“Brooklyn Nine-Nine” picks up right where it left off — as if nothing happened between the time Season 5 ended and Season 6 began. The premiere features no self-knowing nod to the audience or meta jab at the show’s former network. The story just continues, and that’s how it should be. There are a million reasons why. For one, NBC was motivated to revive the comedy because it’s produced by parent company NBC Universal, and in the upcoming content wars, ownership is the whole ballgame. NBC wants future fans to be able to watch all of “Brooklyn 99,” uninterrupted, without subscribing to a different streaming service. Jake Peralta (Andy Samberg) doesn’t make a snide remark to Boyle (Joe Lo Truglio) about the show’s history because that’s not the “Nine-Nine” way. Its a sincere show filled with kind characters. They’re not about to mock the folks who gave them five great seasons, especially when the new episodes have zero time for distractions. [pmc-related-link href=”https://www.indiewire.com/2018/08/brooklyn-99-season-6-me-too-terry-crews-1201992361/” type=”Read More:” target=”_blank”]‘Brooklyn Nine-Nine’ Working on #MeToo Episode for Season 6, While Terry Crews Says the Movement Is ‘Just Beginning’[/pmc-related-link] And the first two NBC entries are medal-worthy performers. “Honeymoon” tracks Amy (Melissa Fumero) and Jake as they use their wedding insurance money to live large at a Mexican resort. Episode 2, “Hitchcock & Scully,” shines an insightful light on two of the show’s veteran reserves. For anyone worried about the show changing tacts for its new bosses, fear not — it’s still the same show and still great. But all that time worrying does provide a fresh opportunity to appreciate what makes the show tick, and why it resonates so strongly six seasons later. In short, producer and showrunner Dan Goor makes every second count. As for how, well, that requires some spoilers. [Editor’s Note: The following portion of the review contains spoilers for “Brooklyn 99” Season 6, Episode 1, “Honeymoon.”] The “Brooklyn Nine-Nine” premiere continues undisturbed, quickly delivering a long-awaited answer that, for a turbulent 24 hours, fans thought they may never hear: Did Captain Holt (Andre Braughter) get the commissioner job? Yes, he did — or so he thinks. After reading his email too fast, Holt misses the word “not” in his would-be congratulatory letter. His mistake provides Jake enough time to grab a boombox for a celebratory Jock Jams session, which creates the perfect cold open close as his oblivious exuberance runs contrary to the group’s despondent new tone. Andy Samberg and Andre Braugher in “Brooklyn Nine-Nine” Holt’s loss is a big choice, and one that will define the season overall, but it also sets up “Honeymoon’s” A-plot. All set to go coco-nuts around the clock, Jake and Amy’s romantic shenanigans are dampened by the surprise presence of Captain Holt at the same resort. (Gina, of course, is to blame, thanks to “referral code: Gina30.”) Yet Holt’s arrival isn’t a downer for the audience. It’s a case to be solved — how can Amy and Jake motivate Holt to go back to work and save their honeymoon in the process? — and thus fits the show’s enduring formula. [pmc-related-link href=”https://www.indiewire.com/2018/10/chelsea-peretti-leaving-brooklyn-nine-nine-season-6-1202009231/” type=”Read More:” target=”_blank”]‘Brooklyn Nine-Nine’: Chelsea Peretti Leaving the Show in Upcoming Season, Creator Dan Goor Pens Tribute to Gina[/pmc-related-link] But let’s take a second to elevate the not-so-hidden star of the show: Holt’s shirts. Explaining that he tried to go to work but ended up on a plane to Mexico instead, Holt didn’t pack a bag: “I bought a bundle of novelty shirts at a nearby gift shop. This one says ‘What’s up, beaches?’ — instead of ‘bitches,’ for humor reasons.” The explanation takes mere seconds but it provides an opportunity for bonus fun throughout the episode. Sure, it’s funny when Holt is blankly staring across the restaurant at Amy and Jake’s romantic dinner, but it’s even funnier that he’s doing it in a sleeveless shirt with a buff bod printed on it. And it’s great when Holt breaks into Amy and Jake’s room during a couple’s hot stone massage, laying down on the ground to better facilitate conversation with their face-down positions, but that he’s doing it in a “DTF: Down to Fiesta” t-shirt is the cherry on top of their sundae. Finally, his “1 Tequila, 2 Tequila, 3 Tequila, FLOOR!!!” ensemble is the ideal juxtaposition to Holt’s heartbreaking news that he’s quitting the force. Chelsea Peretti in “Brooklyn Nine-Nine” Of course, he doesn’t quit the force, but the audience needed to see Holt go to that dark place while facing unexpected hardship. “Brooklyn Nine-Nine” has always been about positive, supportive people sacrificing for the greater good and each other. They’re idyllic, if silly, police officers, who forge idyllic, silly friendships. Often, these classic, happy sitcoms result in the characters getting everything they want, sometimes too easily, since rewarding nice people is an easy way to sustain the positive energy driving feel-good comedies. When a character says they’re going after something they really want, audiences expect them to succeed. But “Brooklyn Nine-Nine” doesn’t operate that way — they can’t. Despite Holt’s claims that he’s done everything he set out to do as a captain, there is still crime in Brooklyn and everyone does not love the police. These are never-ending endeavors, and yet they’re the common goals of every character on the show. Moreover, “Brooklyn Nine-Nine” deals with hard issues often enough that audiences don’t always expect easy answers to serious problems. (Terry Crews’ Sergeant Jeffords was racially profiled in his own neighborhood, and it could very well happen again.) So how does the show respect the truth of its world without losing the joyful tone of its characters? It’s the shirts and the “not” and the relentless perseverance springing from both. Goor and his writers consistently find ways to pepper extra doses of humor into each episode’s running time, and the shirts are a stellar sneak-attack of funny in “Honeymoon.” Meanwhile, choosing to not let Holt get his job speaks to the real world fans are living in and the creators are willing to acknowledge. It’s more valuable to watch Holt grieve, nearly quit, and then resolve to fight the powers that almost squashed his career than to hand him a promotion. He obviously deserves it, but is that how things work in 2019? Not everything ties back to Trump, but this choice feels carefully considered for the culture of our times. Happy endings aren’t guaranteed; injustice is still rampant. It would be easy for everyone to fall into despair, and Goor’s series recognizes as much through Holt’s initial reaction. But the joyful spirit of “Brooklyn Nine-Nine” is distinguishable from other sitcoms in that it even though it delivers laughs in droves, it also provides a bit of a pep talk. Viewers need to see Holt lose because they need to see Holt fight back. They need to see persistence so they can emulate it themselves. They need to see “The 99,” and NBC is giving it to them. Grade: A- “Brooklyn Nine-Nine” airs new episodes on Thursdays at 9 p.m. ET on NBC.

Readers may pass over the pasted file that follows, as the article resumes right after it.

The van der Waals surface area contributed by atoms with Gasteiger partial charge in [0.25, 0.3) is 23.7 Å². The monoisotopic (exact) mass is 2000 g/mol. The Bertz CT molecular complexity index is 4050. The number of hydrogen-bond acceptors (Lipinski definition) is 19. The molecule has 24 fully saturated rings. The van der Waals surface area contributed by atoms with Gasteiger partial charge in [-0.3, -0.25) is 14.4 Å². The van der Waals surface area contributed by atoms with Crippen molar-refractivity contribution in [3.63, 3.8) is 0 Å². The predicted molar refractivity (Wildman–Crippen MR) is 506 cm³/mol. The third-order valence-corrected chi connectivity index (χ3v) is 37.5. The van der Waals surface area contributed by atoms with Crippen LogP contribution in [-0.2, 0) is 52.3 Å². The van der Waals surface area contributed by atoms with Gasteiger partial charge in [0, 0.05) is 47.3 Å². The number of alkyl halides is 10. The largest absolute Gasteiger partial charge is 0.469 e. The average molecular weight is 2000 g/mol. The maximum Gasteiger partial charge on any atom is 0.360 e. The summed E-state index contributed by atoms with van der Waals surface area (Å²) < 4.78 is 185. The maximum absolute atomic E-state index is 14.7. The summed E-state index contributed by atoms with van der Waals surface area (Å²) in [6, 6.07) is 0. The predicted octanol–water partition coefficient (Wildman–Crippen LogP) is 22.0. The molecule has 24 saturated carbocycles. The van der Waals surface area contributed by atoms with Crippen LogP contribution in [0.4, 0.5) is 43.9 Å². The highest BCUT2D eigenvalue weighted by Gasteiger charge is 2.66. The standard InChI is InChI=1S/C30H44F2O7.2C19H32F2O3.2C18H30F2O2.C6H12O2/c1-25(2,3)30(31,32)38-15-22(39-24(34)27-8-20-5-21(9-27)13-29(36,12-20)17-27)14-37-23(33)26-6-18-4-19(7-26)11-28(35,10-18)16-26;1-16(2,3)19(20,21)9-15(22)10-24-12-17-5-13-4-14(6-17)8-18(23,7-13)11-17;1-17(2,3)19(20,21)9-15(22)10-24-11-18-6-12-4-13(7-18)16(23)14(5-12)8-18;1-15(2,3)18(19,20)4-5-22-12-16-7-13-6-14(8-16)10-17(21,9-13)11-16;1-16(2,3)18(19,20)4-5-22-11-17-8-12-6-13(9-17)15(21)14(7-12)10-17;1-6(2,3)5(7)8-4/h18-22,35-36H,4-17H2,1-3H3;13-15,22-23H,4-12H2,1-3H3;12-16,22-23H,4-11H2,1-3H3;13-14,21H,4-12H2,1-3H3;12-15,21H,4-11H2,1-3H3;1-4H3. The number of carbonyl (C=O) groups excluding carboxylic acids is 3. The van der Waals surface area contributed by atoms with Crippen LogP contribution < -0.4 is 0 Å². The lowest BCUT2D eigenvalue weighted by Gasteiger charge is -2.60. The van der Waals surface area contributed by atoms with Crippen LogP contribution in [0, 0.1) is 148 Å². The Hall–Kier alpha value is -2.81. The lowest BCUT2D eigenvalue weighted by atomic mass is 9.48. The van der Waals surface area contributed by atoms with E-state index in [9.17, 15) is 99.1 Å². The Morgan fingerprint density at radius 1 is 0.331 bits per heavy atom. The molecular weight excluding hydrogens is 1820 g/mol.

11 Jan 19
EW.com

If you’ve been trying to keep your cool, cool, cool during the insufferable wait for new episodes of Brooklyn Nine-Nine since news of its cancellation-turned-revival, there’s finally some good news on the docket: Your wait is officially over. Brooklyn Nine-Nine returns tonight, Jan. 10, at 9 p.m. ET on NBC, kicking off its sixth season and […]

10 Jan 19
Breaking News, Entertainment, Sports & College Life | COED

Brooklyn Nine-Nine returns for its sixth season premiere tonight, albeit on a new channel, as the Andy Samberg comedy made the jump to NBC after being canceled by Fox in 2018. Brooklyn Nine-Nine fans weren’t without their favorite comedy too long, though, as the show was picked back up by NBC soon after its cancellation in Fox. […]